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5 min

Open Gender Monologues — Toxic Work Environments Part 1

Introduction The year is 2020. We’re still far from achieving gender equality, and many women still don’t feel comfortable at work. This International Women’s Day (IWD) 2020, we’ve decided to go back to basics – and advocate for better and healthier work environments. We know, #metoo is very 2018, but toxic…

A woman screaming.
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March 8, 2020


The year is 2020. We’re still far from achieving gender equality, and many women still don’t feel comfortable at work. This International Women’s Day (IWD) 2020, we’ve decided to go back to basics – and advocate for better and healthier work environments. We know, #metoo is very 2018, but toxic work environments drive many talented women away from our fields of openness, transparency, accountability, and civic tech. If we, those who claim to want a better society for all, can’t create a healthy work environment for our own employees, how can we preach that to others?

We’ve written about this topic before, in 2017. However, lately we’ve been hearing many Open Heroines community members discussing this topic again, and we’ve seen organisations — that promise to tackle these issues and publish new guidelines – not deliver on commitments. We don’t have statistics on women affected by toxic work environments because that research is seldom funded. However, we do know that fear keeps women from coming forward, and organisations bury stories. The stories exist, and it’s time to hear them and do something about it.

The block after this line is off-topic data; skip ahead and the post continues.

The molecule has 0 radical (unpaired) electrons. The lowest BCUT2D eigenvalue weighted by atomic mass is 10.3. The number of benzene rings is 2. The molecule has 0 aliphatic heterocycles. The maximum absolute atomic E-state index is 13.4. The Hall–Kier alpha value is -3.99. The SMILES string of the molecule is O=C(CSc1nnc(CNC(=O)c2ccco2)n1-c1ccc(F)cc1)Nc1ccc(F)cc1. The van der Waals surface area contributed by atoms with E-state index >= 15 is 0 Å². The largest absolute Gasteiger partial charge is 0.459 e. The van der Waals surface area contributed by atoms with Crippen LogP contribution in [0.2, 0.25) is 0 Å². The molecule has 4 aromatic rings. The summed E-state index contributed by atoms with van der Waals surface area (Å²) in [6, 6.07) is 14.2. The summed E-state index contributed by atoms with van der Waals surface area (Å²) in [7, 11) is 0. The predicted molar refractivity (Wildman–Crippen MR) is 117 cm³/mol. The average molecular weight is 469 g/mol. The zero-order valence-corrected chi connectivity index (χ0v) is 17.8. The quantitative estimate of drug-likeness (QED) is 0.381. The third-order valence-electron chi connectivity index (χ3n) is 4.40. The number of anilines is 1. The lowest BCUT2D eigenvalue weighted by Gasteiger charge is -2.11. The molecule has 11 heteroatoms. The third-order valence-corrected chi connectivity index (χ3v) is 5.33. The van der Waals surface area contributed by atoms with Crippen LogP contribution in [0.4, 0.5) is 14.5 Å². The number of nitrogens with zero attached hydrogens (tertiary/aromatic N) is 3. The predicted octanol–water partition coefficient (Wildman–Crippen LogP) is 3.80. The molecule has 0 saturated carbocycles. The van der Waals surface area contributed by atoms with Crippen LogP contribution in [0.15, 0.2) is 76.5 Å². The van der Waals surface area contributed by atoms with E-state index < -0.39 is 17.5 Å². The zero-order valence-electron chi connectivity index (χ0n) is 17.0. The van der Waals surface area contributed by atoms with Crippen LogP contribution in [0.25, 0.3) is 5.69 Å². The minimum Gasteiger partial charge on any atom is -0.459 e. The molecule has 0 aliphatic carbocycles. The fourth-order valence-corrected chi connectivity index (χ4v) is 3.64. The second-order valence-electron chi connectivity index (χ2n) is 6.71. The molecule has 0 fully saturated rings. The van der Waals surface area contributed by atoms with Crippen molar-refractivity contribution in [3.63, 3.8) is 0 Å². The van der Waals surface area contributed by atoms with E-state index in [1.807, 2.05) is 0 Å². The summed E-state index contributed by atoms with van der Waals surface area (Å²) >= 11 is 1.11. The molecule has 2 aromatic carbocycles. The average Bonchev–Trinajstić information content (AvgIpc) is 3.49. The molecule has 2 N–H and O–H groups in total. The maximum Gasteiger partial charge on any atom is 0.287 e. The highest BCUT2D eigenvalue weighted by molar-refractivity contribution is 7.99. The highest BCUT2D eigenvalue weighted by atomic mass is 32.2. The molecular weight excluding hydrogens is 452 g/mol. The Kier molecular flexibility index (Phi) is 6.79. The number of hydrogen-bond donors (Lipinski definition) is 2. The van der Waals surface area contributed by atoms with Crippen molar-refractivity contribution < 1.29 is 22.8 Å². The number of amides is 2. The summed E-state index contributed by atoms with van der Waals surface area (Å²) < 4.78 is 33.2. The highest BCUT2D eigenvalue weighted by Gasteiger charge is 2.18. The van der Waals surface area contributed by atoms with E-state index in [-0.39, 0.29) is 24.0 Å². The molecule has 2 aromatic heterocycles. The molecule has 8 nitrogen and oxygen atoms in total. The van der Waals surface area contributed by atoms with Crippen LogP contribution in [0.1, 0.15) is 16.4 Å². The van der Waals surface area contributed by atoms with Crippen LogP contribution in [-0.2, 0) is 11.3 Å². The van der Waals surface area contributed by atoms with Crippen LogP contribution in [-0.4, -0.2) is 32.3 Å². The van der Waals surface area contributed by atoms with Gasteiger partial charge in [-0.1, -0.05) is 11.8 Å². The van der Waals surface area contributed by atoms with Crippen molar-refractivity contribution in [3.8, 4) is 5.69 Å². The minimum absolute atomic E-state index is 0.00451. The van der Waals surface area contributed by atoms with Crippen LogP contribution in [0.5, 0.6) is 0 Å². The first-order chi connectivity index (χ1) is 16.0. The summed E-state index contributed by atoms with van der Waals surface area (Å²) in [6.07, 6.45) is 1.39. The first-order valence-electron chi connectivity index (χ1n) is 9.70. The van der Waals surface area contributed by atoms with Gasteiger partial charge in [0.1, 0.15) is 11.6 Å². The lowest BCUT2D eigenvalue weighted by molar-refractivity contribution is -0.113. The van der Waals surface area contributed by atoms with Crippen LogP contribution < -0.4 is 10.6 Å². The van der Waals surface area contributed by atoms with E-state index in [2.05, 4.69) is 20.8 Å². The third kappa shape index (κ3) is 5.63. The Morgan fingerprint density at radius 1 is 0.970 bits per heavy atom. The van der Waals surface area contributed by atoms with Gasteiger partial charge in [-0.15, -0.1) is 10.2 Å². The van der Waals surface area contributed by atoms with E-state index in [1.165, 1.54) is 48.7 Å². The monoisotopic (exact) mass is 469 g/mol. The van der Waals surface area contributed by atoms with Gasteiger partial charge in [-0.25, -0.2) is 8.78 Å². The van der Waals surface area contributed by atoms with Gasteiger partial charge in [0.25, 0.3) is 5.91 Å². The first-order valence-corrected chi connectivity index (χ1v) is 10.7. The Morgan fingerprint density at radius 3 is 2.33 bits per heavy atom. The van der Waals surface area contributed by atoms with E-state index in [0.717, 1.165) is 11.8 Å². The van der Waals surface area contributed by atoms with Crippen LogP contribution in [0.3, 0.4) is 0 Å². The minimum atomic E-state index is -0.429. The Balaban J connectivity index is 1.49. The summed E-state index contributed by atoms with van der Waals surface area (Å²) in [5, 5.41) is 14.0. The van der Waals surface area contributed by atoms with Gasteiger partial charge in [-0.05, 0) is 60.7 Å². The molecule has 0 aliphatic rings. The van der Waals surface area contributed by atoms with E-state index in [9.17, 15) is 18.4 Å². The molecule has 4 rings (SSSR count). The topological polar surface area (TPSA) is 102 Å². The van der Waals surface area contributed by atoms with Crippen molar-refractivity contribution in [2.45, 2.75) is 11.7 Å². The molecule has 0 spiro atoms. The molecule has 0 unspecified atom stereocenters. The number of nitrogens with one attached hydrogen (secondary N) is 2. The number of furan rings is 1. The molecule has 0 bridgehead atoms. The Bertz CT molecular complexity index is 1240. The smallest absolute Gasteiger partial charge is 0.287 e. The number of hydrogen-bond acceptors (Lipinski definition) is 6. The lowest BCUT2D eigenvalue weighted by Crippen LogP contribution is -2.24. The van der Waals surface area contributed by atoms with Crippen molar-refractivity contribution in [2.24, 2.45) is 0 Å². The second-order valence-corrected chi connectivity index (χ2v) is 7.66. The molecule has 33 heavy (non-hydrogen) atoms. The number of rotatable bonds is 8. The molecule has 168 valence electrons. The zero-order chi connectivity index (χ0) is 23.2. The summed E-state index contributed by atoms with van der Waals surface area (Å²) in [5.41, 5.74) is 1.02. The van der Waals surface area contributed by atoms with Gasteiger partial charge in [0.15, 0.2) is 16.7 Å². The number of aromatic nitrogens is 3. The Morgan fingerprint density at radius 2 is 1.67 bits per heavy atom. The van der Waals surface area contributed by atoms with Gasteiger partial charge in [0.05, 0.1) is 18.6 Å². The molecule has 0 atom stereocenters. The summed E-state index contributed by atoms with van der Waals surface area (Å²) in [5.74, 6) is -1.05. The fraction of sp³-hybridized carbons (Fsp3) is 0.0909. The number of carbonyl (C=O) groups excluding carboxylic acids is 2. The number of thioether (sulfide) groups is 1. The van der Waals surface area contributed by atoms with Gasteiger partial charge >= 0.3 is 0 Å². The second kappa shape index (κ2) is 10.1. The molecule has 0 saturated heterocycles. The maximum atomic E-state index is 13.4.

So today, we’re re-shining a light on this topic. We hope that it will open up a meaningful discussion – though we still don’t have the solutions, but we know that speaking publicly is the first step towards change.

In the words of Audre Lorde, “The silence will not protect you.”

Over the next week, we will publish a series of monologues from women in toxic work environments in the open data, open government, and civic tech spaces. Some authors agreed to tell their story using their real names, some are choosing to tell their stories anonymously. We hope that reading these stories will help you, as well as those around you, to recognize toxic behaviour patterns, and reach out to friends, family, and trusted colleagues for help when needed.

Open Heroines is working on creating helpful resources for handling toxic work environments this year. In the meantime, some Heroines have found these resources useful:

The one about the boss who yells — by Kelly Halseth

The bullying began within weeks of starting my new job. As a new hire, my request for support and guidance from my direct manager, who was also the Executive Director, were mostly met with agitation and responses like, “That’s what I hired you for, figure it out,” or, “I don’t want to have to fucking [do that] again.” This dynamic continued for months, and I’m not proud of it, but I did what most women are socialized to do. I internalized it. I thought I needed to adjust my behaviour to work with him or I was just bad at the job. My internal dialogue was reinforced as fellow colleagues would tell me that was just the way things went with him. “Yeah, I noticed he does treat women like that,” a male colleague once declared. They even offered up tips on how to behave around him so he wouldn’t snap or belittle you.